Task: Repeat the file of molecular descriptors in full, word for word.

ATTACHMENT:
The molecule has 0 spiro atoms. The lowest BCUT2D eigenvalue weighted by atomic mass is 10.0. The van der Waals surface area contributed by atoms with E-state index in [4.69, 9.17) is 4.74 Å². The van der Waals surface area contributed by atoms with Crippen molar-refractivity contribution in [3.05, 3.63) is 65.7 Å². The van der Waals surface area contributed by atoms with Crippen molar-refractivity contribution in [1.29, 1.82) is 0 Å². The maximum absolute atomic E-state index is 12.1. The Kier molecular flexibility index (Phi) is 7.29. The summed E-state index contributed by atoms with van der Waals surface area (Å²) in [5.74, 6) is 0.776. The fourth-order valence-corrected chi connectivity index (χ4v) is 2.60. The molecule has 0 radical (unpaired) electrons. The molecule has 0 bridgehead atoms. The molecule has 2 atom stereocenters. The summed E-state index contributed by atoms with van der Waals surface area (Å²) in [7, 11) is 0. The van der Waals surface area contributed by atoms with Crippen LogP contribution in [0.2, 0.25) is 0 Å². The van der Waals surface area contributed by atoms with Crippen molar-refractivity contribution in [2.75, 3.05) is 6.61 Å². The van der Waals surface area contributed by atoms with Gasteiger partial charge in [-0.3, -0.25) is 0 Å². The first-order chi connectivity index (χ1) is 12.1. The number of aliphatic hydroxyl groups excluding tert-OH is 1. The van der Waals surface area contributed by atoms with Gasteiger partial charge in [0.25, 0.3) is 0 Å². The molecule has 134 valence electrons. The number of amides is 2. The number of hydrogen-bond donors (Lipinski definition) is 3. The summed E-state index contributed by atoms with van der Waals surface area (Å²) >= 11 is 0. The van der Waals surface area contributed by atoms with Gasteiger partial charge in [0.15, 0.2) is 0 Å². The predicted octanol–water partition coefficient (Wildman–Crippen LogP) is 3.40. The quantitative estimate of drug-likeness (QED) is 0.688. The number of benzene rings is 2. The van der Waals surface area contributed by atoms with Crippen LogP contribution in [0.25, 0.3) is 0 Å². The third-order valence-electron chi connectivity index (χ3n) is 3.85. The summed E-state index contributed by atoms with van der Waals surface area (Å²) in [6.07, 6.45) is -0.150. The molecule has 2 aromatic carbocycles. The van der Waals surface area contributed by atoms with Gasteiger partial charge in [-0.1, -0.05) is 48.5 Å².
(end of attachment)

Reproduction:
The molecule has 0 spiro atoms. The lowest BCUT2D eigenvalue weighted by atomic mass is 10.0. The van der Waals surface area contributed by atoms with E-state index in [4.69, 9.17) is 4.74 Å². The van der Waals surface area contributed by atoms with Crippen molar-refractivity contribution in [3.05, 3.63) is 65.7 Å². The van der Waals surface area contributed by atoms with Crippen molar-refractivity contribution in [1.29, 1.82) is 0 Å². The maximum absolute atomic E-state index is 12.1. The Kier molecular flexibility index (Phi) is 7.29. The summed E-state index contributed by atoms with van der Waals surface area (Å²) in [5.74, 6) is 0.776. The fourth-order valence-corrected chi connectivity index (χ4v) is 2.60. The molecule has 0 radical (unpaired) electrons. The molecule has 0 bridgehead atoms. The molecule has 2 atom stereocenters. The summed E-state index contributed by atoms with van der Waals surface area (Å²) in [7, 11) is 0. The van der Waals surface area contributed by atoms with Crippen LogP contribution in [0.2, 0.25) is 0 Å². The van der Waals surface area contributed by atoms with Crippen molar-refractivity contribution in [2.75, 3.05) is 6.61 Å². The van der Waals surface area contributed by atoms with Gasteiger partial charge in [-0.3, -0.25) is 0 Å². The first-order chi connectivity index (χ1) is 12.1. The number of aliphatic hydroxyl groups excluding tert-OH is 1. The van der Waals surface area contributed by atoms with Gasteiger partial charge in [0.25, 0.3) is 0 Å². The molecule has 134 valence electrons. The number of amides is 2. The number of hydrogen-bond donors (Lipinski definition) is 3. The summed E-state index contributed by atoms with van der Waals surface area (Å²) >= 11 is 0. The van der Waals surface area contributed by atoms with Gasteiger partial charge in [0.15, 0.2) is 0 Å². The predicted octanol–water partition coefficient (Wildman–Crippen LogP) is 3.40. The quantitative estimate of drug-likeness (QED) is 0.688. The number of benzene rings is 2. The van der Waals surface area contributed by atoms with Crippen LogP contribution in [0.25, 0.3) is 0 Å². The third-order valence-electron chi connectivity index (χ3n) is 3.85. The summed E-state index contributed by atoms with van der Waals surface area (Å²) in [6.07, 6.45) is -0.150. The molecule has 2 aromatic carbocycles. The van der Waals surface area contributed by atoms with Gasteiger partial charge in [-0.1, -0.05) is 48.5 Å².